Skip to main content

You make this possible. Support our independent, nonprofit newsroom today.

Give Now

Lou Whittaker, mountaineering legend, dies at 95

caption: Lou Whittaker and his son, Peter, at Camp Muir on Mt. Rainier, 1982.
Enlarge Icon
Lou Whittaker and his son, Peter, at Camp Muir on Mt. Rainier, 1982.
Kurt Smith

Lou Whittaker, a mountain climber, guide and identical twin to Jim Whittaker, the first American to climb Mount Everest, died this week. He was 95.

Whittaker summited Mount Rainier first when he was 16, and then more than 250 times throughout his lifetime. His close friend Penny LeGate told KUOW that the Whittaker twins went into the mountains because they had asthma, and had been told to get out into the fresh air.

Lou Whittaker founded RMI Mountaineering Inc. (now RMI Expeditions), based in Ashford, near Mount Rainier. His son Peter now runs the organization.

“He hired guides, the best and the brightest from all over the world,” LeGate said.

He was a goofball who loved laughing, she said. He was 6’6 and strong, and hugging him was like “hugging an oak tree.”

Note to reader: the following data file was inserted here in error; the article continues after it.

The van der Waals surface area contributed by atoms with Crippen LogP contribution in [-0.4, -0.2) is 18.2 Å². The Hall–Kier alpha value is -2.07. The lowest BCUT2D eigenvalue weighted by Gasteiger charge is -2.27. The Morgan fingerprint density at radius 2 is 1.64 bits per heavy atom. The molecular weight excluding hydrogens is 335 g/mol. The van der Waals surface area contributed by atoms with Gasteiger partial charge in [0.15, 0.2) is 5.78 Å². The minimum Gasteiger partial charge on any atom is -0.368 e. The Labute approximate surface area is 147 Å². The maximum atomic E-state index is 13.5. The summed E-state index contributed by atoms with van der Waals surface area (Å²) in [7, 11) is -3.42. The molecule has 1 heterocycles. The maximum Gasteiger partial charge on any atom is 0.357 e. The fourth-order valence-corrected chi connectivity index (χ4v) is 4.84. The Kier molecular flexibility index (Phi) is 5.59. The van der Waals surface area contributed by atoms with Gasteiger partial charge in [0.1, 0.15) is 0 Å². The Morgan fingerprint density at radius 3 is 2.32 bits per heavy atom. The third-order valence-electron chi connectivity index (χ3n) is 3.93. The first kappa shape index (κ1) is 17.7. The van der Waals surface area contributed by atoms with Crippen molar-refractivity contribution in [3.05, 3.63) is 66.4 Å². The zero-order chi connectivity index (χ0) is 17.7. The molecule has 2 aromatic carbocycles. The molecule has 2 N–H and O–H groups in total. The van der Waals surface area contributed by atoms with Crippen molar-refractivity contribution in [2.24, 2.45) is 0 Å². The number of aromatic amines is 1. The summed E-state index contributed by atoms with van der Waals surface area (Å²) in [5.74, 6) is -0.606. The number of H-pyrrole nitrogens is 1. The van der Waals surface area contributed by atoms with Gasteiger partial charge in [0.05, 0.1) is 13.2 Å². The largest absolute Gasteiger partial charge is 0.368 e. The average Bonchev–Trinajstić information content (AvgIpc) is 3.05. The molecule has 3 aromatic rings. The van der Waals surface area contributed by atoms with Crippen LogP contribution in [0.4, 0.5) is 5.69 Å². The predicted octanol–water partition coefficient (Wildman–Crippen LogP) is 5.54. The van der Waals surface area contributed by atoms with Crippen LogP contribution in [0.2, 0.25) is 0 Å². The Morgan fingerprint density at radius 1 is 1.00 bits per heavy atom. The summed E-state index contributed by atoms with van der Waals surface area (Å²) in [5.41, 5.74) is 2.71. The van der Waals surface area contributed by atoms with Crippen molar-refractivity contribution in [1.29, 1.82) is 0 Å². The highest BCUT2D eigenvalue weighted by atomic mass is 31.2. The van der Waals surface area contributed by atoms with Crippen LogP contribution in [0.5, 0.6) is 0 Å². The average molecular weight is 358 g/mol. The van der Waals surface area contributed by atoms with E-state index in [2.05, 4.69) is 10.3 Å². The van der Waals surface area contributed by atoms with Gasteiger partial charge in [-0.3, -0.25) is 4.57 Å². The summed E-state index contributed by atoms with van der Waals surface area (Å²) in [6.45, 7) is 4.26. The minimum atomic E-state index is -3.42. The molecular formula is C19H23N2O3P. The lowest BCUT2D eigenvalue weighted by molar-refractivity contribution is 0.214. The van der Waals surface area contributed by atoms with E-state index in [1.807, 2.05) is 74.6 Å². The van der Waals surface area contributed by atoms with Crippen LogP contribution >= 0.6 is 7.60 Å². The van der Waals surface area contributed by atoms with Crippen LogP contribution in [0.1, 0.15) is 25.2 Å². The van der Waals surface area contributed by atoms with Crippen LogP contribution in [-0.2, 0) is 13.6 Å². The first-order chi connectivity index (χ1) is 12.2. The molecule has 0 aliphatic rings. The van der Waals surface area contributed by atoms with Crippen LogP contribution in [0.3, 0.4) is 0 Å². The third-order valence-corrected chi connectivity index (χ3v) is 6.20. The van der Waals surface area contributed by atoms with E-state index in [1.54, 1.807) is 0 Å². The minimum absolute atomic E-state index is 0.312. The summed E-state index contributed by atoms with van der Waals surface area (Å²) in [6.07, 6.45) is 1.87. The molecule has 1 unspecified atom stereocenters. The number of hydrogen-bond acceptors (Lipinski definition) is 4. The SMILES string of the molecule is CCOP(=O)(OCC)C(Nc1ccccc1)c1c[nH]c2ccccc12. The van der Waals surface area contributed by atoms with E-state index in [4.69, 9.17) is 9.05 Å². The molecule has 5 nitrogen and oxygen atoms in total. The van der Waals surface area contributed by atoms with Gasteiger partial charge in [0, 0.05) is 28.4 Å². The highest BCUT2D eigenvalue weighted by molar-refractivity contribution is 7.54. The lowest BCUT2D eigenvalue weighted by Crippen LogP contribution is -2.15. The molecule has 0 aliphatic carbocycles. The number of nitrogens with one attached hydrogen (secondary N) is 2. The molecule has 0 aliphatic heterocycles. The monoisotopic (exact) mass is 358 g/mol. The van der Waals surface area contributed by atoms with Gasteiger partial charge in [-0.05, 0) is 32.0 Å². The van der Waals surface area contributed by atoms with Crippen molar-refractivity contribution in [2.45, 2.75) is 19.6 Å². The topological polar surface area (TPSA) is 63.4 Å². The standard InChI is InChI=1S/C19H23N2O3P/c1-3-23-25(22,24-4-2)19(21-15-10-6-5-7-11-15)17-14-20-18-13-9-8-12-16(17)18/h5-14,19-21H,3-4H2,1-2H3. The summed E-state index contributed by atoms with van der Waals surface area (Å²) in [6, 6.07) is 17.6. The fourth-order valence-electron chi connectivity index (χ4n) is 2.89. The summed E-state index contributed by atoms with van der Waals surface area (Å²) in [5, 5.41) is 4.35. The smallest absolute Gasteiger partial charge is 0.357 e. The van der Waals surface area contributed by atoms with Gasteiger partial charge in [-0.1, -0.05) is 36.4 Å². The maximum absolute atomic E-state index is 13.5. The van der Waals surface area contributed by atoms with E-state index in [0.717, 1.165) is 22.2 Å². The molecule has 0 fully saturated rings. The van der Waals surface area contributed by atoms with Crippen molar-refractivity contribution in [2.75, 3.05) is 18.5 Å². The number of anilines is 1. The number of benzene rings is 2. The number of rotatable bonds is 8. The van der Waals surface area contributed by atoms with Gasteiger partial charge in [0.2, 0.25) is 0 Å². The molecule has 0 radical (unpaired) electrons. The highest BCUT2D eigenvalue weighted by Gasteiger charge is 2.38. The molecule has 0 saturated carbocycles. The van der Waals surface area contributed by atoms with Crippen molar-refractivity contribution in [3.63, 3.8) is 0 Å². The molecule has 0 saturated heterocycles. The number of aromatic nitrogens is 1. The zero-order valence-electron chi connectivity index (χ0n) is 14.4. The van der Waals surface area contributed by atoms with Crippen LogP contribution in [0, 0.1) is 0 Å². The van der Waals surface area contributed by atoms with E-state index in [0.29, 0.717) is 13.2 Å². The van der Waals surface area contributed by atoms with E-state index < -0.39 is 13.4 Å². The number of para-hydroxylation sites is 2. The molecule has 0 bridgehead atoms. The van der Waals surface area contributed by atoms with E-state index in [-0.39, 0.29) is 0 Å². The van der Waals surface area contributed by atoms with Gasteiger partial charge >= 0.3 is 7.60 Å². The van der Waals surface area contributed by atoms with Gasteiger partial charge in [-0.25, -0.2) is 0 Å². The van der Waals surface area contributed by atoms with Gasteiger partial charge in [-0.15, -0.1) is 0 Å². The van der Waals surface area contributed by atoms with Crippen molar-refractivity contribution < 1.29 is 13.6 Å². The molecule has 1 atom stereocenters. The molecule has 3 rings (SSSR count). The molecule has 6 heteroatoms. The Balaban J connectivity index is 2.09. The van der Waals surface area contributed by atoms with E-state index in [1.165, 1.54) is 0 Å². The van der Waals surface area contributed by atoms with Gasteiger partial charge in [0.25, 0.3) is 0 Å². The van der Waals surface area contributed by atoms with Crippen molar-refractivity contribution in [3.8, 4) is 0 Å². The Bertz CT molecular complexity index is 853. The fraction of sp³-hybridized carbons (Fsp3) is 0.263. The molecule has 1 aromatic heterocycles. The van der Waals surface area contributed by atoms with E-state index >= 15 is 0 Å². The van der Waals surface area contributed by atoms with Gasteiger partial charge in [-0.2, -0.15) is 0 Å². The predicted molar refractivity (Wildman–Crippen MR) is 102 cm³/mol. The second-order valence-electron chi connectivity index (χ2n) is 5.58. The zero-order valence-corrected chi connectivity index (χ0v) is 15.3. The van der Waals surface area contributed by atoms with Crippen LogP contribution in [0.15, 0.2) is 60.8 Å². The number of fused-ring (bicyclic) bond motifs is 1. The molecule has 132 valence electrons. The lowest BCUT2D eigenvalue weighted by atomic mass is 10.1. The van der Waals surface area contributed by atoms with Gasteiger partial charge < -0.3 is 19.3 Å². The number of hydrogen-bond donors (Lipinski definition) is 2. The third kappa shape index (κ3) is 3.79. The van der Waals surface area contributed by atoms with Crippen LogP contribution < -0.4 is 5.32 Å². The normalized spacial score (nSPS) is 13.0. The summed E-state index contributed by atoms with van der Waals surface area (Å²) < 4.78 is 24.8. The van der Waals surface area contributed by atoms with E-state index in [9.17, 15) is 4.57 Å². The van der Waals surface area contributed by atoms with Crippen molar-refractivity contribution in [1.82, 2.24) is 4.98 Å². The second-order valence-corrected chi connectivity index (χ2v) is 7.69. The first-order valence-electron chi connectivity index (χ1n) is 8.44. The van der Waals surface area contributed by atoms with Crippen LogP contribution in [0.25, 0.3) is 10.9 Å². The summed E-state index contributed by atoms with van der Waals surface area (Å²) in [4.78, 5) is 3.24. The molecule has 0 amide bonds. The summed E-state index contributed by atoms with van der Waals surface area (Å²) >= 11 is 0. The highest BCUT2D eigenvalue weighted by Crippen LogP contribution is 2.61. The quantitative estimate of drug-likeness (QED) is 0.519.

LeGate heard about Whitaker’s passing from his wife Ingrid on Monday.

“As soon as I saw her calling, I knew,” she said. He was surrounded by his kids and grandkids and their significant others.

“He will be remembered for conquering some of the highest peaks in the world,” LeGate said. “And not just the accomplishment of the climb itself. But how he led people. He was a born leader.”

She said climbing Everest is different from when the Whittaker brothers did it – when Sherpas carried in food, and yaks carried in supplies and tents. Climbers spent months walking in.

“Those days are long gone now,” LeGate said.

Written for the web by Isolde Raftery.

Why you can trust KUOW